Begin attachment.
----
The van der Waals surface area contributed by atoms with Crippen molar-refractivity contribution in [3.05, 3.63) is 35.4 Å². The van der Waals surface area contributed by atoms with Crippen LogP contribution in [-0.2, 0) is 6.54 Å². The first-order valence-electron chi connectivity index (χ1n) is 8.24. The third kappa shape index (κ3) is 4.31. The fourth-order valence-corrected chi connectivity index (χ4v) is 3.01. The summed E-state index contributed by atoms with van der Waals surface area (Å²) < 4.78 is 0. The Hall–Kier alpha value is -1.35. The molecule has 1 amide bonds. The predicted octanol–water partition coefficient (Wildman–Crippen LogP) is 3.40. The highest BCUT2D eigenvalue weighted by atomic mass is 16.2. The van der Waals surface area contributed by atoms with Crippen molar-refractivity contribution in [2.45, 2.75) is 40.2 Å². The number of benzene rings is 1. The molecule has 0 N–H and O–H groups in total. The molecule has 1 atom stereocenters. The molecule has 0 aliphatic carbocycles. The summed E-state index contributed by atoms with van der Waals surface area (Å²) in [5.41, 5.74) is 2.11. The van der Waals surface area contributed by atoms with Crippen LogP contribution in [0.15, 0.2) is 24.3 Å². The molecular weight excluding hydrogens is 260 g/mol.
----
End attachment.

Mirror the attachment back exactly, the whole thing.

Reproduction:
The van der Waals surface area contributed by atoms with Crippen molar-refractivity contribution in [3.05, 3.63) is 35.4 Å². The van der Waals surface area contributed by atoms with Crippen LogP contribution in [-0.2, 0) is 6.54 Å². The first-order valence-electron chi connectivity index (χ1n) is 8.24. The third kappa shape index (κ3) is 4.31. The fourth-order valence-corrected chi connectivity index (χ4v) is 3.01. The summed E-state index contributed by atoms with van der Waals surface area (Å²) < 4.78 is 0. The Hall–Kier alpha value is -1.35. The molecule has 1 amide bonds. The predicted octanol–water partition coefficient (Wildman–Crippen LogP) is 3.40. The highest BCUT2D eigenvalue weighted by atomic mass is 16.2. The van der Waals surface area contributed by atoms with Crippen molar-refractivity contribution in [2.45, 2.75) is 40.2 Å². The number of benzene rings is 1. The molecule has 0 N–H and O–H groups in total. The molecule has 1 atom stereocenters. The molecule has 0 aliphatic carbocycles. The summed E-state index contributed by atoms with van der Waals surface area (Å²) in [5.41, 5.74) is 2.11. The van der Waals surface area contributed by atoms with Crippen LogP contribution in [0.15, 0.2) is 24.3 Å². The molecular weight excluding hydrogens is 260 g/mol.